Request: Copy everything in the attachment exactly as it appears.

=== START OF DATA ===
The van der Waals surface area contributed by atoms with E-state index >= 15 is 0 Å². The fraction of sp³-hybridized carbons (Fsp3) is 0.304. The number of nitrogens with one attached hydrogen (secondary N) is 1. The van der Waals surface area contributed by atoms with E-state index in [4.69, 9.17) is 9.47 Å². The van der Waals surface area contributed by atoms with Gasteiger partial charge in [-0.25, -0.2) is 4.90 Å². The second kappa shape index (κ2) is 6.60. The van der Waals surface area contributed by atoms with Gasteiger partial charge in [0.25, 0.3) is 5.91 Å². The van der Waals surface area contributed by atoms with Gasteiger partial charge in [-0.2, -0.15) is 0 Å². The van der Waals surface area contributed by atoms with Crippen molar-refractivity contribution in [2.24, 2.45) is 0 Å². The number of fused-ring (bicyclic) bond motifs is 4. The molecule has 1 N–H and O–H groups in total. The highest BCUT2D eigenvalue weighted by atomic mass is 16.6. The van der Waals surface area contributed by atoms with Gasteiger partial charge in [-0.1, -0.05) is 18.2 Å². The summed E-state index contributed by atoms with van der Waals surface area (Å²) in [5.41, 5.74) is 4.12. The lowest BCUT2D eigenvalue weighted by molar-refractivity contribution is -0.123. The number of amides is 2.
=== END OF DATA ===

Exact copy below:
The van der Waals surface area contributed by atoms with E-state index >= 15 is 0 Å². The fraction of sp³-hybridized carbons (Fsp3) is 0.304. The number of nitrogens with one attached hydrogen (secondary N) is 1. The van der Waals surface area contributed by atoms with E-state index in [4.69, 9.17) is 9.47 Å². The van der Waals surface area contributed by atoms with Gasteiger partial charge in [-0.25, -0.2) is 4.90 Å². The second kappa shape index (κ2) is 6.60. The van der Waals surface area contributed by atoms with Gasteiger partial charge in [0.25, 0.3) is 5.91 Å². The van der Waals surface area contributed by atoms with Gasteiger partial charge in [-0.2, -0.15) is 0 Å². The van der Waals surface area contributed by atoms with Crippen molar-refractivity contribution in [2.24, 2.45) is 0 Å². The number of fused-ring (bicyclic) bond motifs is 4. The molecule has 1 N–H and O–H groups in total. The highest BCUT2D eigenvalue weighted by atomic mass is 16.6. The van der Waals surface area contributed by atoms with Gasteiger partial charge in [-0.1, -0.05) is 18.2 Å². The summed E-state index contributed by atoms with van der Waals surface area (Å²) in [5.41, 5.74) is 4.12. The lowest BCUT2D eigenvalue weighted by molar-refractivity contribution is -0.123. The number of amides is 2.